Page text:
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This article was originally published in The Gray Sheet

Executive Summary

CDC confirms presence of rare bacterium Clostridium sordellii in Cryolife-processed human donor condyle tissue implanted in a 23-year old Minnesota knee surgery patient who died Nov. 11; the bacterium was not found or implicated in two other Minnesota total knee replacement patient deaths. Cryolife does not intend to alter its processing protocols after CDC, FDA and the Minnesota Department of Health found no connection between the deaths and made no recommendations for changes (1"The Gray Sheet" Dec. 10, 2001, In Brief)...

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Atlanta firm settles lawsuit with the estate of Brian Lykins, a 23-year old Minnesota knee surgery patient who died in November 2001 after receiving CryoLife-processed human condyle tissue infected with Clostridium sordellii (1"The Gray Sheet" Dec. 24, 2001, p. 32). The firm believes that its insurance is "adequate" to cover remaining liability claims...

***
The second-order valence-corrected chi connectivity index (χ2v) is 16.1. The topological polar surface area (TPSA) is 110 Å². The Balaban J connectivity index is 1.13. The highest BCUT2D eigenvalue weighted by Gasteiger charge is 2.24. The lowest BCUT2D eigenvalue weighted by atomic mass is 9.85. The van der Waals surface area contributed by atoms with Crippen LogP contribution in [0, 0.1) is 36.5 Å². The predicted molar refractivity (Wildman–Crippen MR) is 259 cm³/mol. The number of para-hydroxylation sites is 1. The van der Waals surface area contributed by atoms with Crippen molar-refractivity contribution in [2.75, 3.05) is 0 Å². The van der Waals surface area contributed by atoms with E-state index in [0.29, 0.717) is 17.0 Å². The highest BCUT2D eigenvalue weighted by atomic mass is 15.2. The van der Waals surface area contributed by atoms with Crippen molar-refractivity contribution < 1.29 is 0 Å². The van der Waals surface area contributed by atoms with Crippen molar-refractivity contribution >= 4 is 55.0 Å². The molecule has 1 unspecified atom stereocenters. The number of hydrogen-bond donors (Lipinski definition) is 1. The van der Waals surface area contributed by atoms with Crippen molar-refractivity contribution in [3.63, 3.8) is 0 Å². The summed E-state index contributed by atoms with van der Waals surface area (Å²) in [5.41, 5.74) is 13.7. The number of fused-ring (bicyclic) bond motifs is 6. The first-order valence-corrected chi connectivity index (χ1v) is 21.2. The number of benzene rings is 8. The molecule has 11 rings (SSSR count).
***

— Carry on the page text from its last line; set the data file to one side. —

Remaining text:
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CDC issues morbity and mortality report identifying cases of allograft-associated bacterial infection March 14. Of 26 named cases, 14 were identified as using CryoLife-processed tissues. "Some of the infections are likely not due to the tissue," CryoLife President/CEO Steven Anderson maintained during a March 15 teleconference downplaying the report and emphasizing that it is a summary of previously released information. Though a measure of increased oversight by FDA is anticipated, the firm says it is not aware of "serious" infections of the rare bacterium Clostridium sordellii since a 23-year old Minnesota knee surgery patient implanted with Cryolife-processed human donor condyle tissue died Nov. 11, 2001 (1"The Gray Sheet" Dec. 24, 2001, In Brief)...

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